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SAMUEL COLT (1814-1862)

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Originally appearing in Volume V06, Page 737 of the 1911 Encyclopedia Britannica.
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SAMUEL COLT (1814-1862), American inventor, was born on the 19th of July 1814 at Hartford, Connecticut, where his father had a manufactory of silks and woollens. At the age of ten he left school for the factory, and at fourteen, then being in a boarding school at Amherst, Massachusetts, he made a runaway voyage to India, during which (in 1829) he constructed a wooden model, still existing, of what was afterwards to be the revolver (see PISTOL). On his return he learned chemistry from his father's bleaching and dyeing manager, and under the assumed name " Dr Coult " travelled over the United States and Canada lecturing on that science. The profits of two years of this work enabled him to continue his researches and experiments. In 1835, having perfected a six-barrelled rotating breech, he visited Europe, and patented his inventions in London and Paris, securing the American right on his return; and the same year he founded at Paterson, New Jersey, the Patent Arms Company, for the manufacture of his revolvers only. As early as 1837 revolvers were successfully used by United States troops, under Lieut.-Colonel William S. Harney, in fighting against the Seminole Indians in Florida. Colt's scheme, however, did not succeed; the arms were not generally appreciated; and in 1842 the company became insolvent. No revolvers were made for five years, and none were to be had when General Zachary Taylor wrote for a supply from the seat of war in Mexico. In 1847 the United States government ordered moo from the inventor; but before these could be produced he had to construct a new model, for a pistol of the company's make could nowhere be found. This commission was the beginning of an immense business. The little armoury at Whitneyville (New Haven, Connecticut), where the order for Mexico was executed, was soon exchanged for larger workshops at Hartford. These in their turn gave place (1852) to the enormous factory of the Colt's Patent Fire-Arms Manufacturing Company, doubled in 1861, on the banks of the Connecticut river, within the city limits of Hartford, where so many millions of revolvers with all their appendages have been manufactured. Thence was sent, for the Russian and English governments, to Tula and Enfield, the whole of the elaborate machinery devised by Colt for the manufacture of his pistols. Colt introduced and patented a number of improvements in his revolver, and also invented a submarine battery for harbour defence. He died at Hartford on the loth of January 1862. COLT'S-FOOT, the popular name of a small herb, Tussilago Farfara, a member of the natural order Compositae, which is common in Britain in damp, heavy soils. It has a stout branching underground stem, which sends up in March and April scapes about 6 in. high, each bearing a head of bright yellow flowers, the male in the centre surrounded by a much larger number of female. The flowers are succeeded by the fruits, which bear a soft snow-white woolly pappus. The leaves, which appear later, are broadly cordate with an angular or lobed outline, and are covered on the under-face with a dense white felt. The botanical name, Tussilago, recalls its use as a medicine for cough (lussis). The leaves are smoked in cases of asthma.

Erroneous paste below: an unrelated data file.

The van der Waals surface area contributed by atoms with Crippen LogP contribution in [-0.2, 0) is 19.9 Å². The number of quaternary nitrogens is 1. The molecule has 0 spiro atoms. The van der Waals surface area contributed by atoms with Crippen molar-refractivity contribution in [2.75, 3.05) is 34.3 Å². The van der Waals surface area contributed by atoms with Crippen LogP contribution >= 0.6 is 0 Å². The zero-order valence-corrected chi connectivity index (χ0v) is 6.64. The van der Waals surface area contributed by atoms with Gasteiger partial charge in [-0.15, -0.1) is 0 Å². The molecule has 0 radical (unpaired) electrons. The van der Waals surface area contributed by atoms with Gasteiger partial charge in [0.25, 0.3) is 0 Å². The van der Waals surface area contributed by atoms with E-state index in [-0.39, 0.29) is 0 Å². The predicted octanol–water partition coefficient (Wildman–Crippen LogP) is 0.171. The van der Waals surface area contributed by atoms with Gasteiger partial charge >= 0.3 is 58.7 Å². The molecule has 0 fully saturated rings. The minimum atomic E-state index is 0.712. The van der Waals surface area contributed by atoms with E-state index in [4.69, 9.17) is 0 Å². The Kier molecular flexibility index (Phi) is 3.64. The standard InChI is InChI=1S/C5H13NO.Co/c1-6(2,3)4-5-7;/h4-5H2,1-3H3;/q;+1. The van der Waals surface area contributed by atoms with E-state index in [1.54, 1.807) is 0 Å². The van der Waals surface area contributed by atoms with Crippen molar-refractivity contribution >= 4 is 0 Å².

End of Article: SAMUEL COLT (1814-1862)
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